We are called to share Jesus and the Gospel of the Kingdom with others at all times. Actions and words. Oftentimes the best way to open the door for sharing Jesus with someone is to begin a civil conversation. This means we maintain a sincere, kind, and respectful tone as we dialogue. It also means praying for the Holy Spirit’s guidance about what to say, including when and how to say it.
As Christians, many of us tend to fall into two different extremes. There are some who don’t engage with non-believers at all about spiritual matters because they feel afraid, intimidated, or ill-equipped. There are others who do, but it can be in a manner that is obnoxious or argumentative. Let’s look at 1 Peter 3:15 as the remedy to both extremes. It says:
“But in your hearts revere Christ as Lord. Always be prepared to give an answer to everyone who asks you to give the reason for the hope that you have. But do this with gentleness and respect.”
Our effectiveness for the Gospel begins with a reverence for Christ as Lord in our hearts. We are called to always be ready to give an answer to those who ask us the reason why we have hope. We are to do this with gentleness and respect.
What the world needs now, more than ever before, is for believers to be open, engaging, and available to civil conversations in a culture where people are becoming more and more hostile to Christianity – and to each other. Just look at any comments section of a social media post or news article. It can be the simplest topic to the most controversial. Doesn’t matter. In just about every instance you will have people who disagree with one another and begin labeling and attacking with no filter. Civil discourse seems to have left the building. And we Christians are just as guilty of this as nonbelievers.
The truth is, we are not going to win anyone or convince anyone of anything with our harsh and obnoxious Facebook posts over petty differences. We are not going to argue anyone into God’s Kingdom. Instead, let’s begin in civil dialogue.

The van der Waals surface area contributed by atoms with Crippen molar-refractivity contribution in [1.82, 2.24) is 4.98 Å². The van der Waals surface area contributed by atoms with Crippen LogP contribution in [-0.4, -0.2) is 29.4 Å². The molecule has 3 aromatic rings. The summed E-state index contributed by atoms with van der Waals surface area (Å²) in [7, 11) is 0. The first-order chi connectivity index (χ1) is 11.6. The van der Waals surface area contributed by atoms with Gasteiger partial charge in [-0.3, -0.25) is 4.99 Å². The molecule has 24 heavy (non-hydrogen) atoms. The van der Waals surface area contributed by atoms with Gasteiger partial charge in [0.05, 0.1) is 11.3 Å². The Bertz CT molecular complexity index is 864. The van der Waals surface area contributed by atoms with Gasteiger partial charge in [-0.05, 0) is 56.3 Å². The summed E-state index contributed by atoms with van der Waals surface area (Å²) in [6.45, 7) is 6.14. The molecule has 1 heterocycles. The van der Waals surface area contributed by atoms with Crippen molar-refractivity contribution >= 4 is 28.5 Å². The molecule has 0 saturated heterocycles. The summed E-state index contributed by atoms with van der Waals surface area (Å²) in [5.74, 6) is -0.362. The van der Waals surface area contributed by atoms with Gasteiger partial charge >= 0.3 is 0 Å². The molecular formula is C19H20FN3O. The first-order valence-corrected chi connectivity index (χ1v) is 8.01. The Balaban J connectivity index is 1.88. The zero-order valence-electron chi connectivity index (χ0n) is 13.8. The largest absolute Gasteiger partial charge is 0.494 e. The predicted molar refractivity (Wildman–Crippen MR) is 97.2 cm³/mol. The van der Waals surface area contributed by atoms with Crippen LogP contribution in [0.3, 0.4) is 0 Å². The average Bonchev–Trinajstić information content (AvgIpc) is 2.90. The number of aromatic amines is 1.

Throughout Scripture, almost every conversion story began with some type of civil conversation. In Acts 8, Philip had a conversation with an Ethiopian who ended up getting saved and baptized. In Acts 10, Peter and a man named Cornelius had a conversation and the next thing you know, Cornelius and his family surrender their lives to Jesus Christ. It was in Acts 16:13-14 during a conversation with Paul and his companions, that a woman named Lydia opened her heart to receive Christ as Lord.
Jesus preached and taught people, but in His one-on-one conversations we see that He would often take on a different approach by conversing and asking questions. One of the best examples of this is recorded in the 3rd chapter of John. A man named Nicodemus had an encounter with Jesus – and his life changed forever. And, in John, chapter four, Jesus engages in a conversation with a woman at the well and that one conversations leads to a whole village hearing the Gospel of the Kingdom.
What the world needs now is for Christians to engage with the non-believers in their neighbourhood and, treating them with dignity and respect, watch for the opportunity to share the love of Jesus. Because what the world needs now is love.
Let’s look at Jesus’ conversation with Nicodemus next time…